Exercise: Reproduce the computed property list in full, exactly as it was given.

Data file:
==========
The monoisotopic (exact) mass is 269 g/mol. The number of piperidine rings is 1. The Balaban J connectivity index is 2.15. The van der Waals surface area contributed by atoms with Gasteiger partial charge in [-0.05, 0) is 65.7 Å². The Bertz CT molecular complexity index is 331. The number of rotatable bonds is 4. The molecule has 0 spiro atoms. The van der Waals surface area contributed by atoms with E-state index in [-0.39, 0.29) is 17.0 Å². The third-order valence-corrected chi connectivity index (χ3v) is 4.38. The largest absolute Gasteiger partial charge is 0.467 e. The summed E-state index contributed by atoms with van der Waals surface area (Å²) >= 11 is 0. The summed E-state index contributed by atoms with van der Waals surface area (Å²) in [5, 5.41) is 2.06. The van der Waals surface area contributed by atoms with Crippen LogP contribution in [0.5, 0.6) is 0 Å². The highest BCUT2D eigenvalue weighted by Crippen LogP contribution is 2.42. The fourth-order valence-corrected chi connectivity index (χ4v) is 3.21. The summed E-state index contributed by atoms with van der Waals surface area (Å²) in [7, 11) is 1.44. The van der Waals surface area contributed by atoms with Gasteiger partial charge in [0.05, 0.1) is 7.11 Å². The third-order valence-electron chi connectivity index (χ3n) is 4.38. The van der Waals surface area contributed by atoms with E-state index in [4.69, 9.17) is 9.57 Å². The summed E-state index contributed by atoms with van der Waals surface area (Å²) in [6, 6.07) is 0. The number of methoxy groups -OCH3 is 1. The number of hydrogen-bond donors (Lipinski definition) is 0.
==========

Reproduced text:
The monoisotopic (exact) mass is 269 g/mol. The number of piperidine rings is 1. The Balaban J connectivity index is 2.15. The van der Waals surface area contributed by atoms with Gasteiger partial charge in [-0.05, 0) is 65.7 Å². The Bertz CT molecular complexity index is 331. The number of rotatable bonds is 4. The molecule has 0 spiro atoms. The van der Waals surface area contributed by atoms with E-state index in [-0.39, 0.29) is 17.0 Å². The third-order valence-corrected chi connectivity index (χ3v) is 4.38. The largest absolute Gasteiger partial charge is 0.467 e. The summed E-state index contributed by atoms with van der Waals surface area (Å²) >= 11 is 0. The summed E-state index contributed by atoms with van der Waals surface area (Å²) in [5, 5.41) is 2.06. The van der Waals surface area contributed by atoms with Crippen LogP contribution in [0.5, 0.6) is 0 Å². The highest BCUT2D eigenvalue weighted by Crippen LogP contribution is 2.42. The fourth-order valence-corrected chi connectivity index (χ4v) is 3.21. The summed E-state index contributed by atoms with van der Waals surface area (Å²) in [7, 11) is 1.44. The van der Waals surface area contributed by atoms with Gasteiger partial charge in [0.05, 0.1) is 7.11 Å². The third-order valence-electron chi connectivity index (χ3n) is 4.38. The van der Waals surface area contributed by atoms with E-state index in [4.69, 9.17) is 9.57 Å². The summed E-state index contributed by atoms with van der Waals surface area (Å²) in [6, 6.07) is 0. The number of methoxy groups -OCH3 is 1. The number of hydrogen-bond donors (Lipinski definition) is 0.